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Interview with Vincent Mallozzi

August 13, 2003 Columns No Comments

Vincent Mallozzi’s Asphalt Gods

by Adam Shandler

It was an atmosphere more befitting of the neighborhood pizza joint than the Barnes and Noble on the Upper East Side.

Gathered in the corral of the upstairs periodical section were jolly Italian-American guys from “da naybahood” who weren’t afraid to hug, genuinely interested hoopaphiles, and me, “that guy from the basketball website”.

Photo Copyright Adam D. Shandler/Hoopville
Vincent Mallozzi

When introduced at the lectern, the community relations director introduced her guest as “Vincent Mah-LOT-zee”, (as opposed to the more indigenous “Vinny Mah-LOW-zee.) When the author took the stand, the crowd rang out with cheers of “Ay, Vinny!” That’s the good kind of Bronx cheer.

Vincent Mallozzi, New York Times sports editor, and contributing writer to Slam, Vibe, the Source and the Village Voice, was conducting a book talk and signing to promote his latest achievement Asphalt Gods, an Oral History of the Rucker Tournament.

Gods, Mallozzi’s third book, offers readers not the all-too-common, glazed-over, anecdotal accounts from some sportswriter just passing through town, but an impassioned, in-depth history from someone who has been entrenched in the Rucker community since his youth. A homegrown Harlemite, only Mallozzi could have done this book justice.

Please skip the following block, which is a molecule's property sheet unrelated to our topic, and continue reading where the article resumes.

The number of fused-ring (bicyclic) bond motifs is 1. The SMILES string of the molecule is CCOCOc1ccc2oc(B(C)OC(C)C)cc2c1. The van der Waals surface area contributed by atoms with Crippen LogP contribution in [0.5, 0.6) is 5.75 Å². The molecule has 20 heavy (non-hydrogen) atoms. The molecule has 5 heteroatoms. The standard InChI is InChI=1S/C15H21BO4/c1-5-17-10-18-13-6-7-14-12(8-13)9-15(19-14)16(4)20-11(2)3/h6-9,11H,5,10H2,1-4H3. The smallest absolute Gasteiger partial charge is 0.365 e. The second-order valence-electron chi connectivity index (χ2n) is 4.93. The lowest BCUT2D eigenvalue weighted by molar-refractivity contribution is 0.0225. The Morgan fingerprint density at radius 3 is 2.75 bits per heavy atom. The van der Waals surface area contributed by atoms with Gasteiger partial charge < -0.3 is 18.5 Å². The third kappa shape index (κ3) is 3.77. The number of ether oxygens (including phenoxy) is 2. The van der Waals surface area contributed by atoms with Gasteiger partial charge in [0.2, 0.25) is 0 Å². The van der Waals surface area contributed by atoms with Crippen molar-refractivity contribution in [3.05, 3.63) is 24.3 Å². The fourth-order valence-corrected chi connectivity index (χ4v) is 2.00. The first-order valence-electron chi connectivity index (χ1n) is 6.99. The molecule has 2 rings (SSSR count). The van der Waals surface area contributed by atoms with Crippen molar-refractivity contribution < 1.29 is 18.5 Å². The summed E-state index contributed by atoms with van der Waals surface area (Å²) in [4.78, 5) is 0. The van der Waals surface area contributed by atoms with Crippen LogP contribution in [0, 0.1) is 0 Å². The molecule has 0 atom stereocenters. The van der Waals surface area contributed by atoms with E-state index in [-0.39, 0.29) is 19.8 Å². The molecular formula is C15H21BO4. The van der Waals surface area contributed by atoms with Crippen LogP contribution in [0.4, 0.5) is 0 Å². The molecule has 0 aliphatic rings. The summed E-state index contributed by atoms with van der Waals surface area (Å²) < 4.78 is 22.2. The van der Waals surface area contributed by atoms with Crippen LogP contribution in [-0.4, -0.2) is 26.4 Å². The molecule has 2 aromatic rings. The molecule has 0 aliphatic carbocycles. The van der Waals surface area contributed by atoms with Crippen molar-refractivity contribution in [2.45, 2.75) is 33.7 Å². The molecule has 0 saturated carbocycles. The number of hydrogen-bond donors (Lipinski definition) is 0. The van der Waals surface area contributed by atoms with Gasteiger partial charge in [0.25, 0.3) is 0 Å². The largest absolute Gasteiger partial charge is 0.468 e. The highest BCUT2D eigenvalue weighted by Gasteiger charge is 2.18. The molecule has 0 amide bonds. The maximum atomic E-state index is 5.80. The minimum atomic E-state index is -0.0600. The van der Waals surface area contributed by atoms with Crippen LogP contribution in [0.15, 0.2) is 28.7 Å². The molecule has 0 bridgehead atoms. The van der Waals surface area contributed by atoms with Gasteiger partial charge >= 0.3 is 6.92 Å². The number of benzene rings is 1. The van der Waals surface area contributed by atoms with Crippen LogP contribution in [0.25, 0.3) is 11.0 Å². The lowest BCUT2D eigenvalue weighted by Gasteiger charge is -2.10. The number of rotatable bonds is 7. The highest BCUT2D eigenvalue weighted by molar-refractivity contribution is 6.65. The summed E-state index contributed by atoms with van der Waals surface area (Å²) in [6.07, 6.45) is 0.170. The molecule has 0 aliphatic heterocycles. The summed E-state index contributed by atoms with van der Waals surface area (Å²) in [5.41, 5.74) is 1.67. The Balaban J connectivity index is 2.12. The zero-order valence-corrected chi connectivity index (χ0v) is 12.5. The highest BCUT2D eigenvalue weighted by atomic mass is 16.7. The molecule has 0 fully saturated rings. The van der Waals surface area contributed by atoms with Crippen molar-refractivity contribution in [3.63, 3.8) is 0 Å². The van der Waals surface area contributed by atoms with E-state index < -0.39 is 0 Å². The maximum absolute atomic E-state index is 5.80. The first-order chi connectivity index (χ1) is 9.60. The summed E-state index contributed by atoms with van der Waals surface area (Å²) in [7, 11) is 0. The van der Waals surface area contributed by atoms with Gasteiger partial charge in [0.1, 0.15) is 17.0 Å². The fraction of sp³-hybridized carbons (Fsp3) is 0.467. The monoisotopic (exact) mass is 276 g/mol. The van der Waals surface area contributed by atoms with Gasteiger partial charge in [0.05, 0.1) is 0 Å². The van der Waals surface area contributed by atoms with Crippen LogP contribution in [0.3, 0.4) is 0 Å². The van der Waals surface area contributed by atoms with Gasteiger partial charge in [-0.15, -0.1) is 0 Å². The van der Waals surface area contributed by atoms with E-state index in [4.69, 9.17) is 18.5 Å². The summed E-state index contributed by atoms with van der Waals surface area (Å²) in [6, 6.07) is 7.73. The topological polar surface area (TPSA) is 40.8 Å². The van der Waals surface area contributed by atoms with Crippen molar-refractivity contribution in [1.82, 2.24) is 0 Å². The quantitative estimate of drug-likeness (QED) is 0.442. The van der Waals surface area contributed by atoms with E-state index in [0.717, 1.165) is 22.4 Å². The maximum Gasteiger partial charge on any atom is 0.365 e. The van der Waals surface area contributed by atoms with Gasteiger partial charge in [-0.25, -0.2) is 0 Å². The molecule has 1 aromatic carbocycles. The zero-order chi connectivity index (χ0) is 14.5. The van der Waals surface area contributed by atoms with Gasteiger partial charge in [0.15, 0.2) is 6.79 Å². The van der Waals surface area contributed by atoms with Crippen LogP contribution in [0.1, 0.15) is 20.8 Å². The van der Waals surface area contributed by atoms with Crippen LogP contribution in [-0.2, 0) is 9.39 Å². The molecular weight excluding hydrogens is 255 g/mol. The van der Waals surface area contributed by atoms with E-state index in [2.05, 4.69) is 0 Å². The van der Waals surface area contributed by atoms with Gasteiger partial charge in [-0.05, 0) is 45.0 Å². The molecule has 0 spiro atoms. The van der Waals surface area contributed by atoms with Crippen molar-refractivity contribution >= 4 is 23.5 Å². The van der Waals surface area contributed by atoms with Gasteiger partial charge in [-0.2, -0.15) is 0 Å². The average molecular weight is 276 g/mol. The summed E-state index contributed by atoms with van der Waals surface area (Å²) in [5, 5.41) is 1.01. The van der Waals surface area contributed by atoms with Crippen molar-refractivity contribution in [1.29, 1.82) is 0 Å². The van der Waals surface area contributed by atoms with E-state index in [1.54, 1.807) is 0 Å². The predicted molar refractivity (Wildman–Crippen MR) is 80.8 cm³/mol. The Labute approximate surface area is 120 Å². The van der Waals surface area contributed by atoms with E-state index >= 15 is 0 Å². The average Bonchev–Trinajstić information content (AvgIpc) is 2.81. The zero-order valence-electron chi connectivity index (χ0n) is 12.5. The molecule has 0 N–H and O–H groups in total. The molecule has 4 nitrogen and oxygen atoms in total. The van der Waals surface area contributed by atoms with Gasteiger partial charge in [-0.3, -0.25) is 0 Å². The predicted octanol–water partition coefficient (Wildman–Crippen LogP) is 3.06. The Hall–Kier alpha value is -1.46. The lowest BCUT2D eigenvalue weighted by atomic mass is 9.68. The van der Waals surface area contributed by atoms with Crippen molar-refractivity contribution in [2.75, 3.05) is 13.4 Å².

The unofficial historian of the world’s most famous outdoor league gives readers stories only someone with his local street-cred could get. Some of these stories, like that of Joe “the Destroyer” Hammond, read like Greek tragedies. Other, more contemporary Rucker tales, like Larry “Big Stretch” Elting’s, have more biblical parallels. Rare photos of Wilt, Dr. J and a baby-faced Kareem round out a well-packaged work that should be required reading for anyone into Old School, the history of New York City or basketball in general.

After two hours of signing books and shaking hands, “Vinny” spoke with me about some of the Rucker legends in his book, the league’s great nicknames and…bunnies?

Doin’ the book tour thing, and John Isaacs, living legend from the Harlem Rens.